Diet Rules for Surrogates

It is important that gestational carriers follow a healthy diet during their pregnancies. At Gift of Life Surrogacy, we suggest the following dietary guidelines to all pregnant women, not just gestational carriers.

Eat Organic

Eating organic is a way to ensure that your fruits, vegetables, meat and dairy products are produced without pesticides, fertilizers, antibiotics, or growth hormones. Since organic food can be more expensive, you can focus your attention to specific products that should be bought organic, if necessary.

Each year, the Environmental Working Group puts out their annual “Dirty Dozen” report, which shares the 12 dirtiest foods. To be on this list, foods tested positive for different pesticide residues and contained higher concentrations of pesticides than other produce. If you can only afford to buy some organic produce, be sure to make it these foods to limit your pesticide intake:

  1. Strawberries
  2. Spinach
  3. Kale
  4. Nectarines
  5. Apples
  6. Grapes
  7. Peaches
  8. Cherries
  9. Pears
  10. Tomatoes
  11. Celery
  12. Potatoes

Conversely, the 15 cleanest foods (where buying organic isn’t as necessary) are:

  1. Avocados
  2. Sweet corn
  3. Pineapples
  4. Frozen sweet peas
  5. Onions
  6. Papayas
  7. Eggplants
  8. Asparagus
  9. Kiwis
  10. Cabbage
  11. Cauliflower
  12. Cantaloupe
  13. Broccoli
  14. Mushrooms
  15. Honeydew melon

Eat Low-Mercury Seafood

Seafood is a great source of protein; however, due to mercury levels, a majority of seafood should be avoided by pregnant women. Seafood and fish with low levels of mercury, such as salmon or tuna, can still be consumed and are important to include in your diet for the high amount of Omega-3s. Omega-3s have been shown to prevent preterm labor and delivery, lower the risk of preeclampsia and may increase birth weight. If you’re looking to avoid all seafood, fish oil supplements are the best way to get Omega-3s.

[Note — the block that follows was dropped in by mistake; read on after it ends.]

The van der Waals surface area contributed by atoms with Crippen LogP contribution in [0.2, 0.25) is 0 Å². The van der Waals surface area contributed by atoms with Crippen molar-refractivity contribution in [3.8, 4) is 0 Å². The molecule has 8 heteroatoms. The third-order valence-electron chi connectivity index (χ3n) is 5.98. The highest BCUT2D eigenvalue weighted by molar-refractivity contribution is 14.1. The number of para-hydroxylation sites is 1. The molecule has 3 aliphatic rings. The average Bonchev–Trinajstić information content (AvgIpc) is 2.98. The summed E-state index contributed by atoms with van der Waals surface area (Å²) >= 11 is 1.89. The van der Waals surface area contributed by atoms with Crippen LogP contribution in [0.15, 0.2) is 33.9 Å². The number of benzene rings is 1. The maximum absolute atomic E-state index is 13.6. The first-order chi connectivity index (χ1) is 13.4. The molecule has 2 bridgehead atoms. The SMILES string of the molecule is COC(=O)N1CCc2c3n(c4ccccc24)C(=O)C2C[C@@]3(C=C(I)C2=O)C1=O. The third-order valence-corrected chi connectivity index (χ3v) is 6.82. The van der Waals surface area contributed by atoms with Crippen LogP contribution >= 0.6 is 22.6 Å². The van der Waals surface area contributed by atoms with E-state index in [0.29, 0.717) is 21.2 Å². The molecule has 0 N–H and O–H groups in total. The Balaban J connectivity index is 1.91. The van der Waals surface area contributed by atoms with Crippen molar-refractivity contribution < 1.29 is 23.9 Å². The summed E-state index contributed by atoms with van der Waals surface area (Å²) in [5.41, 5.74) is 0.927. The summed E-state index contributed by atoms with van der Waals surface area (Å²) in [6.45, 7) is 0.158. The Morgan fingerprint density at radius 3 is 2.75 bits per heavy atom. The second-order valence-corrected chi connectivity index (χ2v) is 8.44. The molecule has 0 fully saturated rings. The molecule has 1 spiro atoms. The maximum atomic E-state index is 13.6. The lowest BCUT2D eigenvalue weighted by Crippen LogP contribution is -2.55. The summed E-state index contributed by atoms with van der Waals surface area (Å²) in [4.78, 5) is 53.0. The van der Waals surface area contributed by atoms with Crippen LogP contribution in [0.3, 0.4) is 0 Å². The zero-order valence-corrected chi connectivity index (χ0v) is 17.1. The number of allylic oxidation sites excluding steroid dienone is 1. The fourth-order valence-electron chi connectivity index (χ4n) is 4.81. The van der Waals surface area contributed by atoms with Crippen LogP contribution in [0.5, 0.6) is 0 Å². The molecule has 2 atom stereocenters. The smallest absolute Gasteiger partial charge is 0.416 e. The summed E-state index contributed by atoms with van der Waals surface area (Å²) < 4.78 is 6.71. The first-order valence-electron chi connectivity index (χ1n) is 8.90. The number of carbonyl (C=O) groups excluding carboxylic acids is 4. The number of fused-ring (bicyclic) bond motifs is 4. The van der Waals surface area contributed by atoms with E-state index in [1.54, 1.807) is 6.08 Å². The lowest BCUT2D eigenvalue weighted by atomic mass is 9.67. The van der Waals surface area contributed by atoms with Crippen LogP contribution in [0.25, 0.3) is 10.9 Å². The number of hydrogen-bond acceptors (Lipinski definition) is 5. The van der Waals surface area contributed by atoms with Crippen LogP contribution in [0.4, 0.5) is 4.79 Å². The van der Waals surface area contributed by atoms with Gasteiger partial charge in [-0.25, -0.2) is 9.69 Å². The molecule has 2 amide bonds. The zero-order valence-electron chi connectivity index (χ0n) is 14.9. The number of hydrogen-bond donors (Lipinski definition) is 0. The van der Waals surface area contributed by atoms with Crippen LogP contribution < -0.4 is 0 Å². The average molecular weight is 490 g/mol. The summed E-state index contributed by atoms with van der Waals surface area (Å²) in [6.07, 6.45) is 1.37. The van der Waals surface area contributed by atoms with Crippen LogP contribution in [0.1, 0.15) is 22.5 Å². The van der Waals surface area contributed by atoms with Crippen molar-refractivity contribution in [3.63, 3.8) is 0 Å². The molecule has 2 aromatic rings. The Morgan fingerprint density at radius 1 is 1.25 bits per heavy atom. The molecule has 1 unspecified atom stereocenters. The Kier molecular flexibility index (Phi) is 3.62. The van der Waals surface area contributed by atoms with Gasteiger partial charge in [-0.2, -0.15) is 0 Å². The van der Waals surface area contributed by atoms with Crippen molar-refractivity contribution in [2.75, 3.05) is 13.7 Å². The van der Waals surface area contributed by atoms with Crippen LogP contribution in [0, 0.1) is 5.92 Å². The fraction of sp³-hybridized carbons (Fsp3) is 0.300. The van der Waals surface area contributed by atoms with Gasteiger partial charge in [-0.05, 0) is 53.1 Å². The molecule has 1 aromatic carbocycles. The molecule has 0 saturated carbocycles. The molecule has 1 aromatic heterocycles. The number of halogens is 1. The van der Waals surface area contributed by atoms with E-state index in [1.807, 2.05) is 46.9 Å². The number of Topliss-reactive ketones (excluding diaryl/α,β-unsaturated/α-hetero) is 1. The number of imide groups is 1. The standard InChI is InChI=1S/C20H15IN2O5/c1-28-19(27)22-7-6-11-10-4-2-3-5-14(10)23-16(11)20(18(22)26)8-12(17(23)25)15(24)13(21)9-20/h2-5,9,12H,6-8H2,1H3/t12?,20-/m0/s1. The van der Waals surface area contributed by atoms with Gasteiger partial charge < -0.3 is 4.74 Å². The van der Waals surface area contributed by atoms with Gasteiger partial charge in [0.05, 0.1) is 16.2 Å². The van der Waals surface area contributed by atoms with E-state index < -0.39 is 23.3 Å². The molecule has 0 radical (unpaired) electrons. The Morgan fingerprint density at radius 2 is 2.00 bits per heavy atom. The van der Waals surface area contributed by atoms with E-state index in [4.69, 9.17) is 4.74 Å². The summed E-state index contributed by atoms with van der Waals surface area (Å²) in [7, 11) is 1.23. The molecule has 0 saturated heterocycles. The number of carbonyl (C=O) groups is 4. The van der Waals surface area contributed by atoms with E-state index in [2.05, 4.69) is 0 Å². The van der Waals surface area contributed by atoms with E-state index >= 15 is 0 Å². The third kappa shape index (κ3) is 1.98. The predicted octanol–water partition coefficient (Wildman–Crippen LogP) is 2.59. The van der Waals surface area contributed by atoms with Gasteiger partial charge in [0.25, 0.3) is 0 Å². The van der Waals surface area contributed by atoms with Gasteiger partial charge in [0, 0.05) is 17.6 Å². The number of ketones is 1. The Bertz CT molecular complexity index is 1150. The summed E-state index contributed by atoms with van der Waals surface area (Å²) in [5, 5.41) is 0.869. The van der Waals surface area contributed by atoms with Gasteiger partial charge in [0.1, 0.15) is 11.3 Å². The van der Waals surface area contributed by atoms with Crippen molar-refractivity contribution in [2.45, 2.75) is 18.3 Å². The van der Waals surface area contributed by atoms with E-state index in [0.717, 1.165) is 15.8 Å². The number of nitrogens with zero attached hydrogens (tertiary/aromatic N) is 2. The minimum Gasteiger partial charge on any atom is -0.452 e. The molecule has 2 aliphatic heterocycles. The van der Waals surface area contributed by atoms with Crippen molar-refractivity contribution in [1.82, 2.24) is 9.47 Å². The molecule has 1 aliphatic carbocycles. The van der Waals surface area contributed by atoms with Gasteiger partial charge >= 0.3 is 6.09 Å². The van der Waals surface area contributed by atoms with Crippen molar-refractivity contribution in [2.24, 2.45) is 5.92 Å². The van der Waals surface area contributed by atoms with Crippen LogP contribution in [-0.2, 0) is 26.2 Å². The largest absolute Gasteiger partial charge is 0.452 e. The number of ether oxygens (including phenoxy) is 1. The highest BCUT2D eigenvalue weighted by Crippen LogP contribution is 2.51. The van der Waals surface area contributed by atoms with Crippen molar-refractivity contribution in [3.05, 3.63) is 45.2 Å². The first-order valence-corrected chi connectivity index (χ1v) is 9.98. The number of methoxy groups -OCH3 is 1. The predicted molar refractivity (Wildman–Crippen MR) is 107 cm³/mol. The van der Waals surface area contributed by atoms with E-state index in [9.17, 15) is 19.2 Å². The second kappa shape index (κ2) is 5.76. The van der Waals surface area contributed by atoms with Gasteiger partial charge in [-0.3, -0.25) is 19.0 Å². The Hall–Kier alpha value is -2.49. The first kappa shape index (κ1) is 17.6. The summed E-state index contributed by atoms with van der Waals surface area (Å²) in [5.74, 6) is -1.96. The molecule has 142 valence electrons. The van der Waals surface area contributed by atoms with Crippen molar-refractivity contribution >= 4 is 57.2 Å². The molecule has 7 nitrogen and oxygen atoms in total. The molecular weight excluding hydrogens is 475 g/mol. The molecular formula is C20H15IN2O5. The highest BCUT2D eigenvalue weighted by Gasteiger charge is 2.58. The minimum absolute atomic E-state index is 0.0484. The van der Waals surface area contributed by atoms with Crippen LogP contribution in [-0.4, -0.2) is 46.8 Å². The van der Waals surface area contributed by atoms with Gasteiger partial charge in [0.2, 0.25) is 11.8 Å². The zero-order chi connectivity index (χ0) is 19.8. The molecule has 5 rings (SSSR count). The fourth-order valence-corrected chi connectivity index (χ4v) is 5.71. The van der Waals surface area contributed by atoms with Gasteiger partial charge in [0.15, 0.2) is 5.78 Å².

Eat Fat and Fiber

Fat and fiber are important nutrients for a well-rounded diet, but they are especially important for reducing short-term pregnancy complications. Fiber is important to help with constipation, which is a common symptom in pregnancy due to the fact that pregnancy slows down your gastrointestinal system. Fats are essential for energy and cell growth. Examples of foods with good fats and fiber include avocados, beans, nuts, breads and grains.

Take Prenatal Supplements

Prenatal supplements and vitamins are important to take so you can ensure you’re getting all the nutrients you and your baby need. Combined with a nutritious diet, we recommend the following prenatal vitamins:

  • 400 mcg of folic acid
  • 400 IU of vitamin D
  • 200 to 300 mg of calcium
  • 70 mg of vitamin C
  • 3 mg of thiamine
  • 2 mg of riboflavin
  • 20 mg of niacin
  • 6 mcg of vitamin B12

It’s important to remember that vitamins should not replace a well-balanced diet but rather supplement it.

Stay hydrated

Dehydration can lead to premature labor, so drink plenty of water while pregnant. Water will also help the baby gain important vitamins and minerals. To further this, try to stay away from caffeine during pregnancy. Not only does caffeine cause you to be dehydrated, it also increases your blood pressure and heart rate, which are not recommended during pregnancy.


This blog is not intended to be a substitute for professional medical advice, diagnosis, or treatment. Always seek the advice of your physician or other qualified health provider with any questions you may have regarding a medical condition. Never disregard professional medical advice or delay in seeking it because of something you have read on Gift of Life Surrogacy’s website.